Online fraud cost Americans $12.5bn last year — and the FBI says things will only get worse in 2024

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A new report from the FBI’s Internet Crime Complaint Center (IC3) claims online fraud cost Americans in excess of $12.5 billion in 2023.

Compared year-on-year to 2022, this represents an increase of nearly 10% in terms of complaints received, and an overall 22% increase in losses.

Investment fraud topped the charts for the most costly scam at $4.57 billion, shortly followed by business email compromise at $2.9 billion. Ransomware is up 74% compared to 2022, an increase of 74%.

Complaints and losses on the rise

It’s not all bad news, as the IC3 Recovery Asset Team’s (RAT) placed a monetary hold on $538.39 million potentially fraudulent transactions, with a success rate of 71%.

Investment fraud related to cryptocurrency saw a jump from $2.57 to $3.94 billion - an increase of 53%. In terms of the age groups that are most likely to fall for these scams, the data shows no clear correlation, with those aged 30 - >60 targeted the most. Those aged 20 - 29 were targeted about half as much as the other groups.

The Healthcare and Public Health sector saw the greatest number of ransomware attacks, followed by Critical Manufacturing, and then Government Facilities. Interestingly, the IC3 received the least amount of ransomware complaints from the Defense Industrial Base.

The most common ransomware affecting critical infrastructure was topped out by Lockbit at 175, followed by ALPHV/BlackCat at 100, with Akira (95), Royal (63), and Black Basta (41) trailing behind. While this does not represent every ransomware attack that occurred, it shows just how significant the authorities targeting of LOCKBIT and ALPHV/BlackCat infrastructure has been.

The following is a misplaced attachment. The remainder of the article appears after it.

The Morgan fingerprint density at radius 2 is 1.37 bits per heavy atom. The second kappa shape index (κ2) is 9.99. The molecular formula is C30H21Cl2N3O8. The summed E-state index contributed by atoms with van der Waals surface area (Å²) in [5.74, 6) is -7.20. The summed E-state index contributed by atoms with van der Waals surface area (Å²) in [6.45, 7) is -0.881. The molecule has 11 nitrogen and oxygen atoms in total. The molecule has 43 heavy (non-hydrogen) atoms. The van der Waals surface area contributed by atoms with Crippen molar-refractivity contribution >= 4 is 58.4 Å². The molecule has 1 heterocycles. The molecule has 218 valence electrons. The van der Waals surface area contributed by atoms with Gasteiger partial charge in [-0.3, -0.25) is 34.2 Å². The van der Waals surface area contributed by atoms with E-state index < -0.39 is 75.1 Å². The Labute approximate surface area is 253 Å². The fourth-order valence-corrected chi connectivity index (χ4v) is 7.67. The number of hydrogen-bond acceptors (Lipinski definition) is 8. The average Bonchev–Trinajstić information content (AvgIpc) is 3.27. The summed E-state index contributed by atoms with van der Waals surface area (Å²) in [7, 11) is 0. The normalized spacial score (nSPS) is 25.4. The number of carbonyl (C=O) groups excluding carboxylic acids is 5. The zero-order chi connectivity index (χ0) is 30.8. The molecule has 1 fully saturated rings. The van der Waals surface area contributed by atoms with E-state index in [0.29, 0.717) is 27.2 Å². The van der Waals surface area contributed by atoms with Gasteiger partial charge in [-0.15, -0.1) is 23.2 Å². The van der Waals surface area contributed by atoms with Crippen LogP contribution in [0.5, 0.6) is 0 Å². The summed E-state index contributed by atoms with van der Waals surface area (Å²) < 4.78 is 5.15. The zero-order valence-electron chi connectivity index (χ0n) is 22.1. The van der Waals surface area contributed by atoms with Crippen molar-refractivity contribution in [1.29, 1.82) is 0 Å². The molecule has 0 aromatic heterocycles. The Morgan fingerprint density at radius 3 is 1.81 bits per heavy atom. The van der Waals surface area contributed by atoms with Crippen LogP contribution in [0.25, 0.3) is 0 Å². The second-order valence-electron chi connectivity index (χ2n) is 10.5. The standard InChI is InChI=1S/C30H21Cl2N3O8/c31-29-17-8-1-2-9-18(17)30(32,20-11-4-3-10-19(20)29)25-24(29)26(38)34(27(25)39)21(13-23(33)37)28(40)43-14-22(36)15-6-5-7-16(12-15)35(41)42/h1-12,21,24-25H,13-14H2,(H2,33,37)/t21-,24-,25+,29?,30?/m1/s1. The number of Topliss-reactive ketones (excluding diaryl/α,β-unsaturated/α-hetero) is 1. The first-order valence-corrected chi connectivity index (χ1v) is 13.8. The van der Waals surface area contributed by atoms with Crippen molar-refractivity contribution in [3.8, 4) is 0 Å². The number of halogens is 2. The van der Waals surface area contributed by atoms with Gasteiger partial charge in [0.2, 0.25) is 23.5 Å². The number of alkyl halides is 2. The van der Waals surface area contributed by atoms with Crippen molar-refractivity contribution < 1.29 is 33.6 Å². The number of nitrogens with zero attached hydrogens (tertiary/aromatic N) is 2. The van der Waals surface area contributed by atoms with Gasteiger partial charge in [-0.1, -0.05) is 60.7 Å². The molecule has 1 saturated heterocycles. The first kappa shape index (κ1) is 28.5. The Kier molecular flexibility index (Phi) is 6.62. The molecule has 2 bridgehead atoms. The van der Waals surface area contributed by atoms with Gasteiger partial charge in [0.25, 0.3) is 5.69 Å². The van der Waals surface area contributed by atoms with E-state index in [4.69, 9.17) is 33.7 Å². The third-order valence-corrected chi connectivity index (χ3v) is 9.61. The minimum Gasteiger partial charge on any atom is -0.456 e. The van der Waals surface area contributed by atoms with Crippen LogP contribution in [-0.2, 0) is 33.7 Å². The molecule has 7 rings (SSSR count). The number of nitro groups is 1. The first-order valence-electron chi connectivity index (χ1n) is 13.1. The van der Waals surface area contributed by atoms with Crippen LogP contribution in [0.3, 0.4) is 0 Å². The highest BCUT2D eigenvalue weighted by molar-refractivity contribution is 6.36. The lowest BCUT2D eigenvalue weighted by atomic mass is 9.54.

Impersonation and Tech & Customer support scams accounted for $1.3 billion in 2023, with government impersonation increasing by 63%, and tech and customer support scams increasing by 15%. With the increasing capabilities of deepfakes and generative-AI providing useful tools to hacker groups, it is no surprise that these forms of fraud are increasing at such a rapid pace.

On average, the IC3 received 2,412 complaints per day relating to online fraud, with 758,000+ complaints received per year on average. Since the IC3’s inception in 2000, the organization has received over 8 million complaints.

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Benedict Collins
Staff Writer (Security)

Benedict Collins is a Staff Writer at TechRadar Pro covering privacy and security. Benedict is mainly focused on security issues such as phishing, malware, and cyber criminal activity, but also likes to draw on his knowledge of geopolitics and international relations to understand the motivations and consequences of state-sponsored cyber attacks. Benedict has a MA in Security, Intelligence and Diplomacy, alongside a BA in Politics with Journalism, both from the University of Buckingham.